Let us consider the data reception from the outside to the inside of the device, from the view point of internal device operation. An internal clock signal INTDCLK shown in FIG. 16C which is generated by doubling the frequency of the external clock signal shown in FIG. 16A and internal write data INTD received into the device and shown in FIG. 16D cause an undesirable skew. The skew is further increased by characteristics of a clock signal input buffer receiving the external clock signal into the device, a data input buffer receiving external data into the device, a frequency doubler generating internal clock signal INTDCLK by doubling the frequency of the external clock signal which is input to the clock signal input buffer, and so on. Therefore, setup/hold time of internal write data INTD with respect to internal clock signal INTDCLK would be shorter when the device operates at higher frequency.

SUMMARY OF THE INVENTION

An object of the present invention is to provide an input signal phase compensation circuit which can realize a highly reliable semiconductor memory device capable of reliably obtaining external data even in high frequency operation.

According to one aspect of the present invention, the input signal phase compensation circuit having a monitor mode and a normal operation mode includes: an external clock signal input circuit generating a first internal clock signal by buffering an external clock signal; an external data signal input circuit generating an internal data signal by buffering an external data signal; a delay circuit connected to the external data signal input circuit and delaying the internal data signal for a prescribed time period; a first phase compensation circuit connected to the external clock signal input circuit, determining, in the monitor mode, a time period for delaying the first internal clock signal so as to match the phase of the first internal clock signal with the phase of a signal output from the delay circuit, and generating, in the normal operation mode, a second internal clock signal by delaying the first internal clock signal for the time period determined in the monitor mode; and a latch circuit latching the internal data signal in response to the second internal clock signal.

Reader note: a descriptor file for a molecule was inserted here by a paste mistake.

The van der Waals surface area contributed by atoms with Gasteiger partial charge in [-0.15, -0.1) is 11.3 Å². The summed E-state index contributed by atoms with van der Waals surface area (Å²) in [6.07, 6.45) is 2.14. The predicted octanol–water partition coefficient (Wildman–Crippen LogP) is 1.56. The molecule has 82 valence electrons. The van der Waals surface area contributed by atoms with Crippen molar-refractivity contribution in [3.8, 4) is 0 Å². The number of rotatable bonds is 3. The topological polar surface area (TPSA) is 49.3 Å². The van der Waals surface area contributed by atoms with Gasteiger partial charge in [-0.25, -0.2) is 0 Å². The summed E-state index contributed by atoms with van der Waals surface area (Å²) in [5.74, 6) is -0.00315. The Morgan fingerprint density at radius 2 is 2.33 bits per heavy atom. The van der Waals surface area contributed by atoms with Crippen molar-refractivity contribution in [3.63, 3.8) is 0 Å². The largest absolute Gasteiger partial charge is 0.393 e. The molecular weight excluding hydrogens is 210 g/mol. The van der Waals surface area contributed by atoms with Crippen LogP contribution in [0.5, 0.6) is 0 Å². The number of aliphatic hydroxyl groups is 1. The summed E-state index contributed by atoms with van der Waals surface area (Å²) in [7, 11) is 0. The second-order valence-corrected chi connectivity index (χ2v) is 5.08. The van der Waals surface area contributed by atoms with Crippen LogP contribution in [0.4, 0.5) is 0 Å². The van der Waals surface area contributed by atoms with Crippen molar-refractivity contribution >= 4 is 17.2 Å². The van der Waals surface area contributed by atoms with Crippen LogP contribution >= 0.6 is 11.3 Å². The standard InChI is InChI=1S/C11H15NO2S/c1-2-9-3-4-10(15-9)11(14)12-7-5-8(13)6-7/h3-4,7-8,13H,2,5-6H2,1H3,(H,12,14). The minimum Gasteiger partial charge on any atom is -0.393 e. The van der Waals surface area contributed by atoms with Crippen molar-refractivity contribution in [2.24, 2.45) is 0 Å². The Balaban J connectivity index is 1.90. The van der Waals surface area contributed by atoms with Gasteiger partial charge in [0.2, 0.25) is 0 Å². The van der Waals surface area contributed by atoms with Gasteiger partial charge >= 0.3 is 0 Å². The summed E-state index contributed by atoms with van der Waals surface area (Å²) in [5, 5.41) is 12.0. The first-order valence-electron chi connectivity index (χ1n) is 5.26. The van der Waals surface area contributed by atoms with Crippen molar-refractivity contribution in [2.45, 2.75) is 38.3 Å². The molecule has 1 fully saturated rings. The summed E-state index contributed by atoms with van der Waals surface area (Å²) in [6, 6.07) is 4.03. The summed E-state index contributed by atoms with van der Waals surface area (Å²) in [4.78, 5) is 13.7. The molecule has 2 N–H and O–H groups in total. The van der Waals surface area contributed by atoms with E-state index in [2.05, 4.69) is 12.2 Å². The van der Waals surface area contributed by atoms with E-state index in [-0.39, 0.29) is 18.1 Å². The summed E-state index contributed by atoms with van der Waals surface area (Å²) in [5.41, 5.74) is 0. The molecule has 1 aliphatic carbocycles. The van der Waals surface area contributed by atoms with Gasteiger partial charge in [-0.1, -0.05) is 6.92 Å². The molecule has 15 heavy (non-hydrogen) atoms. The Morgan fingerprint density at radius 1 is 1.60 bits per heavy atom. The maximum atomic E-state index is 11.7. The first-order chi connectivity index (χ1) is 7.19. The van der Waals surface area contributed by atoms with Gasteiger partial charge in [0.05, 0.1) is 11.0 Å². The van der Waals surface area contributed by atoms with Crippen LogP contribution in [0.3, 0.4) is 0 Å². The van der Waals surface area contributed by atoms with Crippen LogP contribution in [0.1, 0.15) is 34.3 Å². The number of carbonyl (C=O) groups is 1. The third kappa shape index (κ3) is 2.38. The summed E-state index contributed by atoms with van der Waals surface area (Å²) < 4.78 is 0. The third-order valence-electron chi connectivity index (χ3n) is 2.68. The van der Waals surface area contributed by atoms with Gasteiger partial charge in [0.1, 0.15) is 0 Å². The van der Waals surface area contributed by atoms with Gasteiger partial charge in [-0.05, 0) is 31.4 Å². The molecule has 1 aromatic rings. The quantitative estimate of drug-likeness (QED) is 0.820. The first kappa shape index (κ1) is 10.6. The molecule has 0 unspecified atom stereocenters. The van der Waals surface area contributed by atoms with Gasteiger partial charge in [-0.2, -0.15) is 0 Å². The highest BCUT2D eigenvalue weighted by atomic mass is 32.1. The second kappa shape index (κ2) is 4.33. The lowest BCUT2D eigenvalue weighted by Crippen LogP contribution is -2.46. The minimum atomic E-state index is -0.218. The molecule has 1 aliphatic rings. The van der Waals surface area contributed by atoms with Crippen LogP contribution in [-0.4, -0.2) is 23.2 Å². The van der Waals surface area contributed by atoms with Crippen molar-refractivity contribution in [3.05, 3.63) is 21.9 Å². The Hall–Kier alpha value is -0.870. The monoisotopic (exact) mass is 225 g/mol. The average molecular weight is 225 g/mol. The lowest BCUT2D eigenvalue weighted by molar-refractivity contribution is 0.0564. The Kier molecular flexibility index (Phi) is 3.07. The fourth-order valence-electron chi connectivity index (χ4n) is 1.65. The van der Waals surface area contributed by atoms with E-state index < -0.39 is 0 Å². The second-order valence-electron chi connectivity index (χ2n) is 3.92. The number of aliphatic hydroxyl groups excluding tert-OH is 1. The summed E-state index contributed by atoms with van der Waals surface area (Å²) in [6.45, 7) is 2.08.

Therefore, a main advantage of the present invention is that the external data signal can reliably be obtained as the internal data signal, even when it is operated by the external clock signal having a high frequency.

The foregoing and other objects, features, aspects and advantages of the present invention will become more apparent from the following detailed description of the present invention when taken in conjunction with the accompanying drawings.

BRIEF DESCRIPTION OF THE DRAWINGS

FIG. 1 shows an overall structure of an input signal phase compensation circuit in accordance with a first embodiment of the present invention.

FIG. 2 shows a structure of a mode switching circuit shown in FIG. 1.

FIGS. 3A to 3E are timing charts illustrating operation of the mode switching circuit shown in FIG. 2.

FIG. 4 is a circuit diagram showing a structure of a phase comparator shown in FIG. 1.

FIG. 5 shows a structure of a variable delay circuit shown in FIG. 1.

FIGS. 6A to 6L are timing charts illustrating operation of an input signal phase compensation circuit shown in FIG. 1.

FIG. 7 shows an overall structure of an input signal phase compensation circuit in accordance with a second embodiment of the present invention.

FIGS. 8A to 8J are timing charts illustrating operation of the input signal phase compensation circuit shown in FIG. 7.

FIG. 9 shows an overall structure of an input signal phase compensation circuit in accordance with a third embodiment of the present invention.

FIGS. 10A to 10L are timing charts illustrating operation of the input signal phase compensation circuit shown in FIG. 9.

FIG. 11 shows an overall structure of an input signal phase compensation circuit in accordance with a fourth embodiment of the present invention.